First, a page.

5. Deregulation was not intended to produce less competition, but allowing all the airline mergers did that. I’m a free enterprise kind, but at some point when almost monopolistic industrial titans like domestic airlines are allowed to impose their will when there are few if any alternatives, it is time for governmental action. If that means re-regulation & slightly higher price, then so be it. Rene is right: enough is enough!

  6. Despite fewer legacy airlines since deregulation more people are flying than ever and airfares are substantially lower when adjusted for inflation. One of the oft forgotten principles of economics is “excess profit breeds competition” ie; Southwest, Sprint, Allegiant, JetBlue etc… The market since deregulation has segmented itself with airlines providing the value the corresponding targeted consumer wants. I fly Delta mostly because of non-stop service and don’t fly Southwest because of the lack thereof. Another econ principle is markets generally gravitate toward equilibrium. I would rather the airline industry go through internal tweaks and annoy customers in the short term than have more government regulation in the long term. In short, “government” and “slightly higher prices” is an oxymoron 😉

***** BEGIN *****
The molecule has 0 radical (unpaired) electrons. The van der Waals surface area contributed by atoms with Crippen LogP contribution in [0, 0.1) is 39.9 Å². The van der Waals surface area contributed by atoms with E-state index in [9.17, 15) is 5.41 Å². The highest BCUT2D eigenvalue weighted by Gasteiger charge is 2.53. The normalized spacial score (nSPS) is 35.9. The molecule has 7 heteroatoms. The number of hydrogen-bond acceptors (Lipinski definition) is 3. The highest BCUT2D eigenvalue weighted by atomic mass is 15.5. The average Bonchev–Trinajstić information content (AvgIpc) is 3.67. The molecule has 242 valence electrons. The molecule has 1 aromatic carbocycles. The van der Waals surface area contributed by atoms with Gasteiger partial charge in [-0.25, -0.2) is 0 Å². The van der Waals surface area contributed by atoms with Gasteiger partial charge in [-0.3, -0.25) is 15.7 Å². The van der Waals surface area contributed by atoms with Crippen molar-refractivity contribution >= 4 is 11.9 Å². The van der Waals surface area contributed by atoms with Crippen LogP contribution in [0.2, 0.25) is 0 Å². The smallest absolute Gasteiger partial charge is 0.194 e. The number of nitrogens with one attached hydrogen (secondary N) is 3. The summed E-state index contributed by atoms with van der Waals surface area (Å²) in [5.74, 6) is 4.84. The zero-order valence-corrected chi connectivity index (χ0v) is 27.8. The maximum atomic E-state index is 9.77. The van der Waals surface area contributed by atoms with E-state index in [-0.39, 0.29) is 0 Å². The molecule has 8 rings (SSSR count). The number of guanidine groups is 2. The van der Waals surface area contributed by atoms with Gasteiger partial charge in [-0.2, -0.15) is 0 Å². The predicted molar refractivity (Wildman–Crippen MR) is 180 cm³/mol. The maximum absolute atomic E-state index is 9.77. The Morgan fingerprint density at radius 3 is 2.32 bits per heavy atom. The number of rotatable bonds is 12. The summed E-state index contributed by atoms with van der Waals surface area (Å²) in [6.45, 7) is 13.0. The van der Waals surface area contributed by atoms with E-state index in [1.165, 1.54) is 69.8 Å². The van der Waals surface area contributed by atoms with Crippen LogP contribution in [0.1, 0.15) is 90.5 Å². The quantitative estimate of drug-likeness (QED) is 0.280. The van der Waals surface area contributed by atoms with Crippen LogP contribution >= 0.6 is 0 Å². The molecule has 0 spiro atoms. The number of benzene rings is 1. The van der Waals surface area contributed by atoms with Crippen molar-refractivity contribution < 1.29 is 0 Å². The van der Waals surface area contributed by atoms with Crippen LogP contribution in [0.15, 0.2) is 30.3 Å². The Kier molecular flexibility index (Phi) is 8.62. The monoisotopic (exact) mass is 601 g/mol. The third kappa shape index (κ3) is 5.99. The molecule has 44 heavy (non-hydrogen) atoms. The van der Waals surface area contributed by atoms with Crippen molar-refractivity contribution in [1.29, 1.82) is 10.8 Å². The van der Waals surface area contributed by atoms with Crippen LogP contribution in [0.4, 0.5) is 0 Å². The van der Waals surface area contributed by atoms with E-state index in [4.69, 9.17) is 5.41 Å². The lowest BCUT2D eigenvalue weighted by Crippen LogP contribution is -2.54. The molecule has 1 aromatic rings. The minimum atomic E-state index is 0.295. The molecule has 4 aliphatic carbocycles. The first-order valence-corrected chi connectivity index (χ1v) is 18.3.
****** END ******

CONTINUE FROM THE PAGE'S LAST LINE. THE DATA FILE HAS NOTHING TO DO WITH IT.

7. The government already (or still) regulates the airlines. The FAA dictates how/when airplanes must be maintained, approves which replacement parts & supplies can be used, determines and enforces safety standards, etc. Although not a fan of more government intrusion, it is a relatively small step to add minimum seat pitch/width to the FAA criteria. This needs to happen but if Big Brother so much as suggest it, the airlines will roar like an old (pre-hush kit) 727!

  8. Delta, United and American are for-profit businesses. That means they are duty bound to maximize profits above all else (the tyranny of the shareholder and the Wall Street analysts). Maximizing profits requires giving customers as little as possible while charging them as much as possible for what they get. That’s their goal.

    The best cure for the tyranny of the shareholder is competition. Given the structure of the airline industry, don’t hold your breath awaiting the benefits of competition. Government action is the only way to prevent the airlines from further exploiting their customers for the benefit of executives and shareholders.